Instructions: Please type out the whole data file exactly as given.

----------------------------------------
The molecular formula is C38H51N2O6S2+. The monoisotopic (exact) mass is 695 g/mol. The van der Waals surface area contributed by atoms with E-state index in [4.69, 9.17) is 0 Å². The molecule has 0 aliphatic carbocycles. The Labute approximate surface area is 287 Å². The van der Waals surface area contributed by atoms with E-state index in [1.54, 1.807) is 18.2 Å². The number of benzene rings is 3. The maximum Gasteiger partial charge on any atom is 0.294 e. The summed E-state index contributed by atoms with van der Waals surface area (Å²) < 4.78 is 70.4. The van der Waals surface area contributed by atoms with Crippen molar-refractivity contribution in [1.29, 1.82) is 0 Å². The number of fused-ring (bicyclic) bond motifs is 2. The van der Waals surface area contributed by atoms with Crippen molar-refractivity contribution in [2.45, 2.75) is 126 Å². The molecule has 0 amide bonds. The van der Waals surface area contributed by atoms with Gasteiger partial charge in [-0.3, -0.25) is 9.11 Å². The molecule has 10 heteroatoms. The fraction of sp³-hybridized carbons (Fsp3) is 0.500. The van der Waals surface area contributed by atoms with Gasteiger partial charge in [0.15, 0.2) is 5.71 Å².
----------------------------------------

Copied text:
The molecular formula is C38H51N2O6S2+. The monoisotopic (exact) mass is 695 g/mol. The van der Waals surface area contributed by atoms with E-state index in [4.69, 9.17) is 0 Å². The molecule has 0 aliphatic carbocycles. The Labute approximate surface area is 287 Å². The van der Waals surface area contributed by atoms with E-state index in [1.54, 1.807) is 18.2 Å². The number of benzene rings is 3. The maximum Gasteiger partial charge on any atom is 0.294 e. The summed E-state index contributed by atoms with van der Waals surface area (Å²) < 4.78 is 70.4. The van der Waals surface area contributed by atoms with Crippen molar-refractivity contribution in [1.29, 1.82) is 0 Å². The number of fused-ring (bicyclic) bond motifs is 2. The van der Waals surface area contributed by atoms with Crippen molar-refractivity contribution in [2.45, 2.75) is 126 Å². The molecule has 0 amide bonds. The van der Waals surface area contributed by atoms with Gasteiger partial charge in [-0.3, -0.25) is 9.11 Å². The molecule has 10 heteroatoms. The fraction of sp³-hybridized carbons (Fsp3) is 0.500. The van der Waals surface area contributed by atoms with Gasteiger partial charge in [0.15, 0.2) is 5.71 Å².